Following are best practice statements arising from a review of the scientific literature evaluating junior high school drug education conducted to support the development of this supplement. For the full literature review, visit http://www.gov.ns.ca/hpp/addictionprevention.html.

Best Practice 1: Drug education needs to be age and developmentally appropriate, to focus on risk and protective factors, and to address local substance-use patterns.

Best Practice 2: Key features of the provincial and, where possible, the local situation should be compiled and analysed through formative research at the program design stage.

Best Practice 3: Address only those substances for which there is a pattern of use in a population.

Best Practice 4: Units that focus on a single drug appear more effective after 14 years of age than units that address a number of substances.

Best Practice 5: Focus on short-term, preferably social consequences, rather than long-term effects when providing drug-specific information.

Best Practice 6: Ensure that information is accurate and balanced, acknowledges the benefits that users perceive from their use, and highlights the fundamental relationship between the user, the substance, and the context of use.

Best Practice 7: Drug education programs need to give priority to behavioural, rather than knowledge or attitudinal, outcomes.

Best Practice 8: Accurate and balanced information is important, and it needs to take the form of “utility knowledge,” which helps students build relevant and useful skills.

Best Practice 9: Sessions need to emphasize “student-to-student” rather than “student-to-teacher” interactivity, employing role-plays, Socratic questioning, simulations, service-learning projects, brainstorming, co-operative learning, and peer-to-peer discussion. Teachers need to establish an open, non-judgmental atmosphere in order to effectively process these activities.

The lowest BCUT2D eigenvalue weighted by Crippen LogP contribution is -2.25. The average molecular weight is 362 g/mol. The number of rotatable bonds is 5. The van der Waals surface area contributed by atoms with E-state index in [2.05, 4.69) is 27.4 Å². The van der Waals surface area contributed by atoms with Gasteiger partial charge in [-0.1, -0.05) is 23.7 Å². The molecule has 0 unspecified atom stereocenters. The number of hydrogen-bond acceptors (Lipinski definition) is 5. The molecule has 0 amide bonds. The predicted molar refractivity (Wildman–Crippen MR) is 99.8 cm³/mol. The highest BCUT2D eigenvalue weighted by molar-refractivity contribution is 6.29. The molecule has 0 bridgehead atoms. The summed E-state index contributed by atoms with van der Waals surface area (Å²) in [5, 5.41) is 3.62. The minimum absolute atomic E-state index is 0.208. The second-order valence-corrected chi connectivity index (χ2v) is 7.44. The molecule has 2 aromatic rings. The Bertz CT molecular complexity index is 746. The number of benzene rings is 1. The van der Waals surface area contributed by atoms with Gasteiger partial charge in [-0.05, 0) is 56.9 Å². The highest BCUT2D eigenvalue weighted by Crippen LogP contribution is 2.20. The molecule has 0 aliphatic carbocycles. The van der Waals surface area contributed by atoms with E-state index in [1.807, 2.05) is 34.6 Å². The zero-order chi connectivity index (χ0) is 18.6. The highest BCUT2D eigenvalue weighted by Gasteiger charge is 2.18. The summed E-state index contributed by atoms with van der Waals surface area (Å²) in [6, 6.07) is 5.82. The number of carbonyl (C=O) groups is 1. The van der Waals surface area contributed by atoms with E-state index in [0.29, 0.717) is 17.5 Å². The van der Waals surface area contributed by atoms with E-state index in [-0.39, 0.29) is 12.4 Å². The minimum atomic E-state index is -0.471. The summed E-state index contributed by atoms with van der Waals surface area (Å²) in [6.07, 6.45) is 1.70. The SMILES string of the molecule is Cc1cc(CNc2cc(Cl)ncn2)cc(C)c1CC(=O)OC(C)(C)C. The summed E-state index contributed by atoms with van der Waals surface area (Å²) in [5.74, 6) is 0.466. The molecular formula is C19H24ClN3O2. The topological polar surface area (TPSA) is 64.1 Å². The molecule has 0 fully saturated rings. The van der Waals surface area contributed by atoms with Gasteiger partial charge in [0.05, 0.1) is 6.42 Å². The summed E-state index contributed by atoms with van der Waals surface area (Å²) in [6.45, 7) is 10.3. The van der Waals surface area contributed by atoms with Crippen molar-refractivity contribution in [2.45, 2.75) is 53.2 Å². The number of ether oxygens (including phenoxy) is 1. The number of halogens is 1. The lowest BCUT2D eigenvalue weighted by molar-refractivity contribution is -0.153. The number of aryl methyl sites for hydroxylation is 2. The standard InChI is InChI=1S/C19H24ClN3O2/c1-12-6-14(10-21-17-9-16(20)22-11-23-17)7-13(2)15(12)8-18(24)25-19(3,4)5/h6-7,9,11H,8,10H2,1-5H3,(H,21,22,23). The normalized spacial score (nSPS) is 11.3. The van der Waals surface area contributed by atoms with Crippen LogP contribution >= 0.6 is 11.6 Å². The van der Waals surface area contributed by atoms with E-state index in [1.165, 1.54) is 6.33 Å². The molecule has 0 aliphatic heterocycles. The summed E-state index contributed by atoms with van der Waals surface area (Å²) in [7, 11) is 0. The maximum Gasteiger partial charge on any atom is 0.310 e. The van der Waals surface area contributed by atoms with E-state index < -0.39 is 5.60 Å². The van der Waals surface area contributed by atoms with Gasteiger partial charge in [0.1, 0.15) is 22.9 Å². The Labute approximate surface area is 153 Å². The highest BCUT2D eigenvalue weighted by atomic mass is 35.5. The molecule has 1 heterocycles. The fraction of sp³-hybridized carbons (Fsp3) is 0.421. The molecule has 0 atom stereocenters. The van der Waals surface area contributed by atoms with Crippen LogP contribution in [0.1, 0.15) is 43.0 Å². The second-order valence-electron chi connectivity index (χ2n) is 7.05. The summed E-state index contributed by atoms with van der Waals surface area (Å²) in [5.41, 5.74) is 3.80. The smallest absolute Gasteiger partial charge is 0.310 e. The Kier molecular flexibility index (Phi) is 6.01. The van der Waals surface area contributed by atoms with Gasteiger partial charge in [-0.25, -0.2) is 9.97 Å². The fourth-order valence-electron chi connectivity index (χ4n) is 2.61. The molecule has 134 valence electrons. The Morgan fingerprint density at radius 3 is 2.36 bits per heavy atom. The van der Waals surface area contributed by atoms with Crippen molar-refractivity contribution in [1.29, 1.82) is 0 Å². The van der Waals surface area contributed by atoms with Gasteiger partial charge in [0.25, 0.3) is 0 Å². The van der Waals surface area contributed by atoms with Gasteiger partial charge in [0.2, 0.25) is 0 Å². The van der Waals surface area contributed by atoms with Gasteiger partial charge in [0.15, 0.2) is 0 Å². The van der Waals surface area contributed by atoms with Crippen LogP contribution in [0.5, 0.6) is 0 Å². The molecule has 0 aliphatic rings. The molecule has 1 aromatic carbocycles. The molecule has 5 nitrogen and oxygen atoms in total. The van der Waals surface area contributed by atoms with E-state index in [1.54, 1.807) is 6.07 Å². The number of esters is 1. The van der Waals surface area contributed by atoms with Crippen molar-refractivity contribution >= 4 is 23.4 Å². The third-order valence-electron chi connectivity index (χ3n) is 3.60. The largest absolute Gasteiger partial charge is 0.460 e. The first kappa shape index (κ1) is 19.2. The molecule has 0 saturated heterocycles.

Best practice 10: Social influences programming can be effective. It can create a greater awareness of media and social influences and help students develop skills to analyse and minimize their impact.

Best Practice 11: Normative programming, highlighting the percentage of students not using, and correcting misperceptions, can be effective, particularly in the early junior high years.

Best Practice 12: Adding general competency enhancement, or life skills training, (e.g., developing skills such as communication, assertiveness, goal orientation, decision making, and stress management) may strengthen program effects when it is tied to drug-related situations or scenarios.

Best Practice 13: At, or just prior to, the point where significant numbers of students are using a particular substance (e.g., greater than 40 percent have used in past year), provide messages that promote safety and ways for minimizing harm within an overall message emphasizing abstinence as the safest option.

Best Practice 14: To sustain behavioural effects, drug education needs to provide adequate coverage from year to year, with approximately 10 sessions per year. If this cannot be achieved, 3–5 booster sessions per year following an initial 10-session module can be effective.

Best Practice 15: All in all, teachers who have been trained in interactive instructional methods are best able to deliver a drug education program as intended.

Best Practice 16: Guest presenters invited to deliver a drug education session need to be able to address curricular goals and work interactively with the students, rather than present an isolated session unconnected with the curriculum.